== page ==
As an Aries I’m supposed to be daring, spontaneous and courageous. Yet throughout my life I have always preferred to err on the side of caution (following my rising sign, analytical and anxious Virgo). However, I’m currently thinking about taking a very big risk and moving across the pond to New York. There are a million silly reasons not to do it, but I don’t want fear to hold me back. So lately I’ve been trying to train myself to feel more confident about taking risks. And here are the positive thought patterns I’ve been adopting…
DEFINE YOUR WORST-CASE SCENARIO
I’m currently reading The 4-Hour Work Week by Timothy Ferris, which is all about redefining the way we live and work, and one particular passage completely transformed my way of thinking. A few years ago Ferris was working 15+ hour days at the company he founded, and felt completely miserable. He decided to take a year-long sabbatical and travel the world, but immediately came up with a long list of things that could go wrong if he took such a risk. Until one day he adjusted his way of thinking…
“I realised that on a scale of 1-10, 1 being nothing and 10 being permanently life-changing, my so-called worst-case scenario might have a temporary impact of 3 or 4,” he writes. “I believe this is true of most people and most would-be “holy sh*t, my life is over” disasters.”
So now, whenever I start to freak out about moving outside my comfort zone, I sit down and clearly define the worst-case scenario. And once I’ve put it out there I usually realise it’s:
A) Not really that terrible.
B) Fairly easy to correct.
C) Unlikely to happen anyway.
MEASURE THE WORST-CASE SCENARIO AGAINST THE BEST POSSIBLE OUTCOME
When Stella & Dot founder and CEO, Jessica Herrin, was in London last month she told a great story about how she learnt to take risks. And I’ve since started applying her decision-making framework to my own life.
After graduating from Stanford, Herrin was torn between two jobs. One offered a high salary that would pay off her student debts, and the other was a startup with endless possibilities. Herrin eventually took a risk and went with the second option after she received some brilliant advice from a cab driver in Texas…
“He told me to think about the best and the worst-case scenarios. Then he asked, ‘Would it be worth the possibility of the best upside to go through the worst-case scenario? In other words, if the worst-case scenario of failure isn’t that bad, then go for the bigger opportunity without fear.’ The worst-case scenario would have been that I would lose my job. I figured if that happened, I would still have my education and could always go back to get the safe job. So I went for it.” [source]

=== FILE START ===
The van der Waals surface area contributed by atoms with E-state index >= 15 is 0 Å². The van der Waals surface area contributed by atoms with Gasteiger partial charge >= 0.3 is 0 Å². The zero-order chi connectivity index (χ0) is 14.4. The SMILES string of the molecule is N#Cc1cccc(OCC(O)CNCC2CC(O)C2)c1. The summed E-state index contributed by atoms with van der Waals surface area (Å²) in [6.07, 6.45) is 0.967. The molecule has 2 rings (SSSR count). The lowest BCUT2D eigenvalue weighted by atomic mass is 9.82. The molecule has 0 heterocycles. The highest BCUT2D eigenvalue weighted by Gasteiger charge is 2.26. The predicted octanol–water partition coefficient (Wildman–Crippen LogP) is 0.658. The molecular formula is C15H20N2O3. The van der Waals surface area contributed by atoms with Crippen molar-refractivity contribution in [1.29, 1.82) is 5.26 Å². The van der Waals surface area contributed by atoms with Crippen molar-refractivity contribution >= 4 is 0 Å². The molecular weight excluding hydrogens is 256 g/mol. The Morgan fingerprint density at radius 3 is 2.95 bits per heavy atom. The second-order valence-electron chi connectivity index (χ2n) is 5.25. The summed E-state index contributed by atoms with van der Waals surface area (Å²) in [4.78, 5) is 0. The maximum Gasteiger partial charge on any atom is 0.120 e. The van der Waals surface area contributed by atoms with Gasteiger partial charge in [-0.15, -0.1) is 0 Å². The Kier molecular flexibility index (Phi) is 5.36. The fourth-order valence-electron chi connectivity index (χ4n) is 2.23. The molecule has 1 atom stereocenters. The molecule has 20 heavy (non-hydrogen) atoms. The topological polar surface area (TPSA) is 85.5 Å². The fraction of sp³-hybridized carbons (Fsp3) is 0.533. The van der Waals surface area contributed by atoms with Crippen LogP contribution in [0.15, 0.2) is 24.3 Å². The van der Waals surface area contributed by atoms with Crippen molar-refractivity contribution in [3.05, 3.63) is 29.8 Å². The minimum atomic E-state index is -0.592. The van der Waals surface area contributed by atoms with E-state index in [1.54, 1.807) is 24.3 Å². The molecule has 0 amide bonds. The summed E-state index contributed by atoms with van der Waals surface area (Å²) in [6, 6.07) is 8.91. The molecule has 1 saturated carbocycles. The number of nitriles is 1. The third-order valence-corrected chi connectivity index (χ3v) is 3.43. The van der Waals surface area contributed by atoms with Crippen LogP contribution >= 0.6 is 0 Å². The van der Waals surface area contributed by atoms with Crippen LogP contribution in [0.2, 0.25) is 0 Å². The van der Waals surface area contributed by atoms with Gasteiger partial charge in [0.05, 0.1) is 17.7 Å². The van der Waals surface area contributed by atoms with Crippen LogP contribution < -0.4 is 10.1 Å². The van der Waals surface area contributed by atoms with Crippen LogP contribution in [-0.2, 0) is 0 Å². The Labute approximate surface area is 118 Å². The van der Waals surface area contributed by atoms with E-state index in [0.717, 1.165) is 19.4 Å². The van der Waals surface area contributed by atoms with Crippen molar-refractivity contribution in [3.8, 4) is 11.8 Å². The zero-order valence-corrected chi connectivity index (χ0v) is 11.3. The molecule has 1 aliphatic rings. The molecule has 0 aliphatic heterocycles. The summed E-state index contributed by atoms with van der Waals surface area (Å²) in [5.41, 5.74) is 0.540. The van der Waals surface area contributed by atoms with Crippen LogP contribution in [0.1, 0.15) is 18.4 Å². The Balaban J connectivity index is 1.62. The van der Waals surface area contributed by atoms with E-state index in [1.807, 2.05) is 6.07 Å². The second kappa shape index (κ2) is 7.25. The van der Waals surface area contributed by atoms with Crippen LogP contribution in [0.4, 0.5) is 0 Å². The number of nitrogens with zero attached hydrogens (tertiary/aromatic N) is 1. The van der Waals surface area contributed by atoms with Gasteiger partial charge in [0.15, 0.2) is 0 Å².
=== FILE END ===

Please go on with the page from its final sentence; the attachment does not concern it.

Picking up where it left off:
“Everything you want is just outside your comfort zone.” – Robert Allen
REALISE THAT WHATEVER THE OUTCOME YOUR ABILITIES WON’T CHANGE
No-one ever created an exciting life without taking risks. And everyone fails at one point or another. So the worst-case scenario may indeed happen. But that doesn’t mean it’s game over. A recent episode of The Lively Show podcast looked at what happens when we give up or lose something important to us – be it love, a job or a home. And Jess Lively introduced the positive mindset we can approach such set-backs from by recalling the time she had her wallet stolen.
“They took my wallet. They could steal my wallet. But they could not steal my ability to earn money,” Jess said. “So although you can steal what I have collected at this moment in time, you cannot steal what I have the ability to earn in the future. And I think this is so empowering for us to realise… That when things we have cultivated in our lives are taken away from us – either willingly because we give it up, or unwillingly because someone takes it from us – we are no less powerful than we were before.”
So if you quit your job to go travelling for six months it won’t take away your ability to get a similar job in the future. And if you end a relationship it doesn’t mean you’ll lose the ability to fall in love again. Because, as Lively says, “You’re not all or nothing.”
Are you a confident risk taker? Or do you need to step outside your comfort zone and start to take more risks? Leave a comment below to share your thoughts…